Writer's Notes is a series that invites writers to detail their projects at any stage in their process. Writer Jessica Pishko parses her memories as a first year law student and of the summer she worked on a death penalty case in North Carolina for her debut novel A Trial for Grace.
When I began writing my novella A Trial for Grace, I knew that I wanted to base it on something that I had experienced myself – being a very young, very green law student working on a death penalty trial. An important part of that experience was living in Winston-Salem, North Carolina, which is a mid-size town not too far from Charlottesville and Raleigh.
It was a strange time for me. I had just finished my first year of law school, and my uncle was nice enough to let me work at his firm. It paid, but not as much as some of my friends who were working at large corporate firms in cities like New York and D.C. My law school boyfriend – a hulking mass of a man who had rowed crew as an undergrad and told me he “didn’t think he could marry a Jew” – was working at a law firm in Atlanta, a city I hate, where trips to strip clubs were not uncommon. I remember an email they sent around his law firm’s office around about a female associate who had supposedly hooked up with a coworker. It was cruel.
In North Carolina, I was lonely. I didn’t know anyone except for my aunt, uncle, and two younger cousins. I didn’t really have a car to speak of – someone was nice enough to loan me a car most of the time. Often, I rode to work with my uncle.
The clients were the people I liked the best. A part of my job was to answer the phone and do what is called intake. Once, a man called.
“Check it out,” he said. “I just got out of prison.”
I wasn’t sure what to say. He wanted to sue. We spoke for a while and somehow we came to an inexplicable agreement that left him feeling satisfied.
My memories of that time are irrevocably warped. I remember running in the early morning, covered in that fine haze of green humidity. I remember long drives on highways that I didn’t know well. I remember the changes in scenery – the almost garish green turning to brown turning to the nothing color of a parking lot. I really like this paragraph!
When I wrote my novella, I wanted to capture those sensations, but I didn’t want it to be completely accurate. I wanted truth, but not. I wanted the feeling of being in a place, but not really the place itself.
This was, I found, a difficult line to parse. Truth be told, it had been a long time, and I couldn’t really remember a lot of the details. I thought that I should take a trip and see it for myself, again, through my newer eyes.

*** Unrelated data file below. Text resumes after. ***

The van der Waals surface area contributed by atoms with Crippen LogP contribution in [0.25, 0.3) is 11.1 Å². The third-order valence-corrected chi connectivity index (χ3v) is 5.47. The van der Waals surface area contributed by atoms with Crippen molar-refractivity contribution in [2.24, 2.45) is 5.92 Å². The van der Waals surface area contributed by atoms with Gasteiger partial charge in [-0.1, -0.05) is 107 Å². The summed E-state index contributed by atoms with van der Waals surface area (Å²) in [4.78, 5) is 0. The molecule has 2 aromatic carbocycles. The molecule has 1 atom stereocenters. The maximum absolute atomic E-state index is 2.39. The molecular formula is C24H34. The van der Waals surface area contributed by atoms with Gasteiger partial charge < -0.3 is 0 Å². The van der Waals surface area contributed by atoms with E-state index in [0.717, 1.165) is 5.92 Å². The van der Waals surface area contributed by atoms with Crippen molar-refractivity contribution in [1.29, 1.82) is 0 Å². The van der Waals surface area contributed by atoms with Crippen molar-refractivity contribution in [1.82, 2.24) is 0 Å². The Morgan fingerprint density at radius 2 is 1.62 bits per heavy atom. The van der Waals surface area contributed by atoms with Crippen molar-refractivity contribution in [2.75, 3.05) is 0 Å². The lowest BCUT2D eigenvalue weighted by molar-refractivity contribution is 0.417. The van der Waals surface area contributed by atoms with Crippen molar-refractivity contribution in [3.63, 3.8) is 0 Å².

On the other hand, I wasn’t convinced this was the best route to take. There are many books set in North Carolina written by excellent writers from the area, books that better capture the spirit and sense of the people. But my book featured an outsider, someone who comes to North Carolina from New York, so I was less concerned with capturing local flavor. And, even though the other characters were “locals,” I wanted there to be an ethereal quality about them, almost as if they didn’t exist. While the book deals with a crime and is cast as a legal thriller, I wanted it to feel Gothic and somewhat unreal. I wanted events that could have happened – as well as a degree of legal accuracy – but I also wanted events that didn’t seem like they could have happened.
One way I did this was through the narrator. Because the narrator comes from the outside, to her everything is strange. I had to picture the landscape through her eyes. Most importantly, she had to see and understand the people as an outsider would.
My research, therefore, was not as specific as the kind I would for a nonfiction piece.I looked at how people spoke when they were quoted and the stories they told. I imagined the people telling those stories – there was one newspaper clipping about someone who found some decaying bodies in a well in her backyard. Instead of researching what the earth would have looked like, I wondered about the woman who found the bodies. What was she like? What might she wear and how might she talk?
As a result, I think the novella isn’t accurate in the way that some books are accurate depictions of a specific place at a specific time. Rather, it’s true to how it feels to be in a place that people tell you exists, but you aren’t quite sure. It’s that mystery, the sense of porousness between reality and imagination, that I hoped to capture.
Writers Notes, Shorts, Fiction